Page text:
FAQ

Attention

Kafka Streams is a new library. We recommend that you thoroughly test your Kafka Streams applications before putting them into production. We are looking for feedback on APIs, operators, documentation, and really anything that will make the end user experience better. Feel free to provide your feedback via email to users@kafka.apache.org.

General

Is Kafka Streams a project separate from Apache Kafka?

No, it is not. Kafka Streams is a new component of the Apache Kafka open source project, and thus included in Apache Kafka 0.10+ releases.

Is Kafka Streams a proprietary library of Confluent?

No, it is not. Kafka Streams is a new component of the Apache Kafka open source project.

Do Kafka Streams applications run inside the Kafka brokers?

First, “Kafka Streams applications” are normal Java applications that happen to use the Kafka Streams library. You would run these applications on client machines at the perimeter of a Kafka cluster. In other words, Kafka Streams application do not run inside the Kafka brokers (servers) or the Kafka cluster – they are client-side applications.

What are the system dependencies of Kafka Streams?

Kafka Streams has no external dependencies on systems other than Apache Kafka.

Note

ZooKeeper dependency: The Kafka Streams implementation included in Apache Kafka 0.10.1.0 has an additional dependency on Apache ZooKeeper. This explains why you are currently required to configure the zookeeper.connect setting in your application (see Kafka Streams Upgrade Guide). This dependency on ZooKeeper is only temporary though and will be removed once KIP-4 is included in Apache Kafka, and the decision was made to not duplicate parts of the KIP-4 efforts just for the sake of Kafka Streams. In the meantime, this additional system dependency should not matter much in practice because ZooKeeper is required for running Apache Kafka anyways.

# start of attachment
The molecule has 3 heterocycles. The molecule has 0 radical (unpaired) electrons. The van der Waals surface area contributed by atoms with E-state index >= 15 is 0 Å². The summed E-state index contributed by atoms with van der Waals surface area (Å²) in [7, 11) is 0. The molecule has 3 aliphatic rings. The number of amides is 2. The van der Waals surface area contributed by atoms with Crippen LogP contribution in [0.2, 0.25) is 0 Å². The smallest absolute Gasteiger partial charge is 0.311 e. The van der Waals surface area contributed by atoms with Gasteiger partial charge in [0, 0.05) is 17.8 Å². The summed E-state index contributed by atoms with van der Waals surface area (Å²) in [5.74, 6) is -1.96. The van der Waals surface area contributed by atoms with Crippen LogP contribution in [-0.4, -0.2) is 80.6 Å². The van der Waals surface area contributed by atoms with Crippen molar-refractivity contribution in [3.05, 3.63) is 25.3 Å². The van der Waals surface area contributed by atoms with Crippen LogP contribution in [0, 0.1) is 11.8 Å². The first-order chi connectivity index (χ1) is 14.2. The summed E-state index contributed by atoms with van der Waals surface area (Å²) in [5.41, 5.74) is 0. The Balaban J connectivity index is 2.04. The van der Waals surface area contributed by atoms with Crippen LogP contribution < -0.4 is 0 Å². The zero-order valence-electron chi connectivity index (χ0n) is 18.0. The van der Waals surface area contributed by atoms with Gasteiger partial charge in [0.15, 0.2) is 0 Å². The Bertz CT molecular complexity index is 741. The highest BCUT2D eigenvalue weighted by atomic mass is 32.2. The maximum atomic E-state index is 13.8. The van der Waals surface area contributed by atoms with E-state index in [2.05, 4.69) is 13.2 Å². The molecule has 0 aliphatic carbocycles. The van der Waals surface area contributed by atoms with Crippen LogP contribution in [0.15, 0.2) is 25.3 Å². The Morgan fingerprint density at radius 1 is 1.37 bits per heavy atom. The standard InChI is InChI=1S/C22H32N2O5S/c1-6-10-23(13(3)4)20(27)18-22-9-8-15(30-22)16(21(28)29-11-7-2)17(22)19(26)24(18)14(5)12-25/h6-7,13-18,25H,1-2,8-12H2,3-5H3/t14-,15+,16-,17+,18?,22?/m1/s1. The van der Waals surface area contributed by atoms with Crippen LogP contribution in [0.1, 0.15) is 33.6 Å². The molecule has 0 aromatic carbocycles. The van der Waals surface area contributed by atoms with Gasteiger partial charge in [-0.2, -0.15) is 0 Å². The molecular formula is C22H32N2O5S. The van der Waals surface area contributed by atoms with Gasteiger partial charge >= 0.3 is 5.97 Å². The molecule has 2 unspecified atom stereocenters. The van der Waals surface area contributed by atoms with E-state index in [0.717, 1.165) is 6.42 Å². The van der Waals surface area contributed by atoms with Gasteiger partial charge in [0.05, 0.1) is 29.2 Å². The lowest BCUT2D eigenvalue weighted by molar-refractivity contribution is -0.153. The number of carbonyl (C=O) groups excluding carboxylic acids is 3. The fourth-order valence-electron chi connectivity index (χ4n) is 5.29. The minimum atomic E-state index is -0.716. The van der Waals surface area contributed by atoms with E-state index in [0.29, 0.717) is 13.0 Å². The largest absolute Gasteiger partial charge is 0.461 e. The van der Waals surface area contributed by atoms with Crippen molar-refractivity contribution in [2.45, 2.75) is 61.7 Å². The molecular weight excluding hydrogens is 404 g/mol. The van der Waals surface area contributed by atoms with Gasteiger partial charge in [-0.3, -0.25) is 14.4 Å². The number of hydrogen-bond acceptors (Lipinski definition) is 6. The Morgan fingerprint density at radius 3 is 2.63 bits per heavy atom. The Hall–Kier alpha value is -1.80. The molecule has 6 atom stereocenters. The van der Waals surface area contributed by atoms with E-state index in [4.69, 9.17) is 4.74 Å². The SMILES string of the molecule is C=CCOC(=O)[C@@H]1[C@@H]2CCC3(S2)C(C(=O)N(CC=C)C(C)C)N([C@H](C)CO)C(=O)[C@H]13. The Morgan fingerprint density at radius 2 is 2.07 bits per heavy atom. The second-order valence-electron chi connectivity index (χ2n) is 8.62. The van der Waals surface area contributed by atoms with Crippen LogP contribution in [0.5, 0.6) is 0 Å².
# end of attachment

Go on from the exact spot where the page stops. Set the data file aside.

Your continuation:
How do I migrate my Kafka Streams applications CP 3.0.x applications to CP 3.1.1

We provide instructions in our Upgrade Guide.

Can I use Kafka Streams with Kafka clusters running 0.9, 0.8, or 0.7?

Unfortunately, no. You can run Kafka Streams applications based on CP 3.0.x (Kafka 0.10.0.x-cp1) against Kafka clusters running CP 3.0.x (Kafka 0.10.0.x-cp1 and) and CP 3.1.1 (Kafka 0.10.1.0-cp2). Kafka Streams applications based on CP 3.1.1 (Kafka 0.10.1.0-cp2) can only run against Kafka clusters running CP 3.1.1 (Kafka 0.10.1.0-cp2).